R. As No. 50, but PENNY. and the numeral 1 between two small roses, beneath. Dotted edge.
This was also in the cabinet of Mr. W. Brice.
52. Halfpenny. O. As No. 51.
     R. As No. 51, but with ½ below PENNY. Dotted edge.
This was also in my cabinet. A specimen with a plain edge was in the cabinet of Mr. W. Brice. The above set occurs in the Mint Museum in aluminum bronze as well as in nickel.
53. Twopence. O. As No. 50.
     R. Numeral 2 within an octagon, above, PENCE. and below, 1859. Dotted edge.
This was also in my cabinet and in that of Mr. Brice.
54. Penny. O. As No. 51.
     R. As No. 53, but 1 within the octagon, which is between two small roses; above, PENNY. Plain edge.
This was also in my cabinet and in that of Mr. W. Brice.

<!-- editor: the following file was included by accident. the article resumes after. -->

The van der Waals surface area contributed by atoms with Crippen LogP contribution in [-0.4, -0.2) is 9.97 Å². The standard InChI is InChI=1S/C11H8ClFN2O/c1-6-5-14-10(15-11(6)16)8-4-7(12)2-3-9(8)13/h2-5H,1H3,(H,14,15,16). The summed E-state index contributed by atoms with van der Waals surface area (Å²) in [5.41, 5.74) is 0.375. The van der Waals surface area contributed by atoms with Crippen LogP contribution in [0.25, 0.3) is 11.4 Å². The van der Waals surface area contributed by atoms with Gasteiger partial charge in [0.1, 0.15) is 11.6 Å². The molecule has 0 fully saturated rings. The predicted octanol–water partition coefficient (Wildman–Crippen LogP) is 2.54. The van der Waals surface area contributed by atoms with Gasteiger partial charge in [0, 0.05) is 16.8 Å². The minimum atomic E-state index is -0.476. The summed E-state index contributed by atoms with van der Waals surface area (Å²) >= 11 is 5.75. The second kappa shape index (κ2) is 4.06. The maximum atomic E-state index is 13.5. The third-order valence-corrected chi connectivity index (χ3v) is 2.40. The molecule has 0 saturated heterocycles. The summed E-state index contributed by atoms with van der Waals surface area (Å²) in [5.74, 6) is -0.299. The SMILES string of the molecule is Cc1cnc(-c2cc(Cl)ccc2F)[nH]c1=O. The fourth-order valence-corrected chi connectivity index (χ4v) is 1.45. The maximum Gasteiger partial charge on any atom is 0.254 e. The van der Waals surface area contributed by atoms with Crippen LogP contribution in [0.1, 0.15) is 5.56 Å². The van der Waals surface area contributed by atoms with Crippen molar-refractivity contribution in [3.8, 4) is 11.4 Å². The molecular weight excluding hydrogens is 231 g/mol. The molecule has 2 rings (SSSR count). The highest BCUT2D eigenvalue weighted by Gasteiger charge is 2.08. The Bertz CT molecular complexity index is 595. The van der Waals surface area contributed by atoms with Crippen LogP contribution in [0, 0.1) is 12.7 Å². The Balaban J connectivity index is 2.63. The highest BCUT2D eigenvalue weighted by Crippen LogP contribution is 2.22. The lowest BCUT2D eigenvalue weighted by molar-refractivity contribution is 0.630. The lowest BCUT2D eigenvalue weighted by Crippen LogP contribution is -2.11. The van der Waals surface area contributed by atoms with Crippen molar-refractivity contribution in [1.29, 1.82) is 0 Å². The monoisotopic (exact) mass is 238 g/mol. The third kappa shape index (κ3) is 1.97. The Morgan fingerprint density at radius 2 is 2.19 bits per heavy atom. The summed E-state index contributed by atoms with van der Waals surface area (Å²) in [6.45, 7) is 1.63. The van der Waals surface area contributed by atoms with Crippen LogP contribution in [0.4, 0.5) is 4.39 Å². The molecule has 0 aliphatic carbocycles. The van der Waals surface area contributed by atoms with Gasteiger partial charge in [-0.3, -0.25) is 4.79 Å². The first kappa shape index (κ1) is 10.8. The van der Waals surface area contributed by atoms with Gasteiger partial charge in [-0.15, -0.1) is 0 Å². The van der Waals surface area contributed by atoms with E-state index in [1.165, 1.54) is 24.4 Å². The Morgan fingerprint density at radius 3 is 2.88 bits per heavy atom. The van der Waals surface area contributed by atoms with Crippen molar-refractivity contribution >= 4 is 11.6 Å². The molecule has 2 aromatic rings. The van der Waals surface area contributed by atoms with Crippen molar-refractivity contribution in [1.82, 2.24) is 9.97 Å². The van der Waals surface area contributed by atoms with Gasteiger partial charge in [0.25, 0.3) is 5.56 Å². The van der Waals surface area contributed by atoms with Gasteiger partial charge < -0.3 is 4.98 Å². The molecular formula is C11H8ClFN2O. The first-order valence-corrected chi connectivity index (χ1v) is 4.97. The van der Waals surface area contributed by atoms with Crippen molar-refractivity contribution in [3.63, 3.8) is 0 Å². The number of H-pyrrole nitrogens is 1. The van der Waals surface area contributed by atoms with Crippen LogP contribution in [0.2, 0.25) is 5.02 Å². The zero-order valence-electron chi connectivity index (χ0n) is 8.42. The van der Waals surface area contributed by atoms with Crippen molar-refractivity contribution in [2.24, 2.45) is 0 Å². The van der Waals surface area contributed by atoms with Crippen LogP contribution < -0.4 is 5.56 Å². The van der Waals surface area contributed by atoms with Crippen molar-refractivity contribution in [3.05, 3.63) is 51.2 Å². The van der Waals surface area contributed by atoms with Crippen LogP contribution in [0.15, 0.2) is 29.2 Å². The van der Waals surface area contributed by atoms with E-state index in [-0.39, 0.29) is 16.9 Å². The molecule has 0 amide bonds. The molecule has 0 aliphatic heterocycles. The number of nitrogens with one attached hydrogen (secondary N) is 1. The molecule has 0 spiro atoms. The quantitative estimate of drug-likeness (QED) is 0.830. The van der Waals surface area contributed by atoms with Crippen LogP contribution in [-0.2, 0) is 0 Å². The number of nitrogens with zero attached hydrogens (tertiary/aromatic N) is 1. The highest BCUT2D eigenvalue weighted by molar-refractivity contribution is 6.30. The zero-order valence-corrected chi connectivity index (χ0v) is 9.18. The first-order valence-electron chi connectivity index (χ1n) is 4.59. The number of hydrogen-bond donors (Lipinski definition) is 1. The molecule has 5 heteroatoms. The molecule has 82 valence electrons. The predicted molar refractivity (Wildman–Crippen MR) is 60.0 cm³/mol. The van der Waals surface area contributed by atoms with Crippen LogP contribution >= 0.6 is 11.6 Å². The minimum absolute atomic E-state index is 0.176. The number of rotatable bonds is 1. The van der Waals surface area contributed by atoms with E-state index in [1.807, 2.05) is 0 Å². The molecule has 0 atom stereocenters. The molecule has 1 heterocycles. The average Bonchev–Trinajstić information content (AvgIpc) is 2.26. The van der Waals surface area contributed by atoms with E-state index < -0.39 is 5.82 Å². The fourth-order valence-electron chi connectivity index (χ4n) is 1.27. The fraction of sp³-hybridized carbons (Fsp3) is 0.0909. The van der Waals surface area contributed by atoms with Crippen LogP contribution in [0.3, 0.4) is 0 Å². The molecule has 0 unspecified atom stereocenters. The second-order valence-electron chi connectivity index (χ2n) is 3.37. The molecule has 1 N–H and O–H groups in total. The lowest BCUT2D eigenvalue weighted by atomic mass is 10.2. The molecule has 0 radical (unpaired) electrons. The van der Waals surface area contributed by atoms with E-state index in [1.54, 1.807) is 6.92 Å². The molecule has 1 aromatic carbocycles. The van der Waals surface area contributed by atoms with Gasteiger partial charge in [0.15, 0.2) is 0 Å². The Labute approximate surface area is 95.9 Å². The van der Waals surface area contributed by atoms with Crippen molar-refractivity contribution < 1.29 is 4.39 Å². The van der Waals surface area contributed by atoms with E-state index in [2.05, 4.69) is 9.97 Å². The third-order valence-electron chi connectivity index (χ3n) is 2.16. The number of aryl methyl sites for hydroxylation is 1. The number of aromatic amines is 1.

55. Twopence. O. As No. 50.
     R. TWO. PENCE. in two lines, within a laurel wreath.
This was also in my cabinet.
56. Penny. O. As No. 51.
     R. As No. 55, but reading ONE. PENNY.
57. Halfpenny. O. As No. 51.
     R. As No. 55, but reading HALF. PENNY.
The following patterns are of 1860, and are of the usual size.
58. Penny. As the ordinary penny of 1860, with the beaded circle of circular dots, but the legend on the obverse is VICTORIA. D: G: BRITANNIARUM. REGINA. (F: D: being omitted).
An example of this, in bronze, was in the cabinet of Mr. W. Brice, and another is in the cabinet of Mr. A. Durlacher, but there is no example in the Mint Collection.
59. Penny. O. VICTORIA. D: G: BRITANNIAR: REG: F: D: Bust of the queen laureate to the left and wearing a plain bodice, with a rose in front; over the left shoulder is a mantle, decorated with roses, thistles and shamrocks, and the garter.
     R. ONE. PENNY. Britannia seated on a shield to right; holding in her left hand a trident, and her right resting on the shield; behind her a lighthouse, and in front of her a man-of-war; below the shield L. C. W. in incuse letters, and in the exergue MDCCCLX. placed horizontally.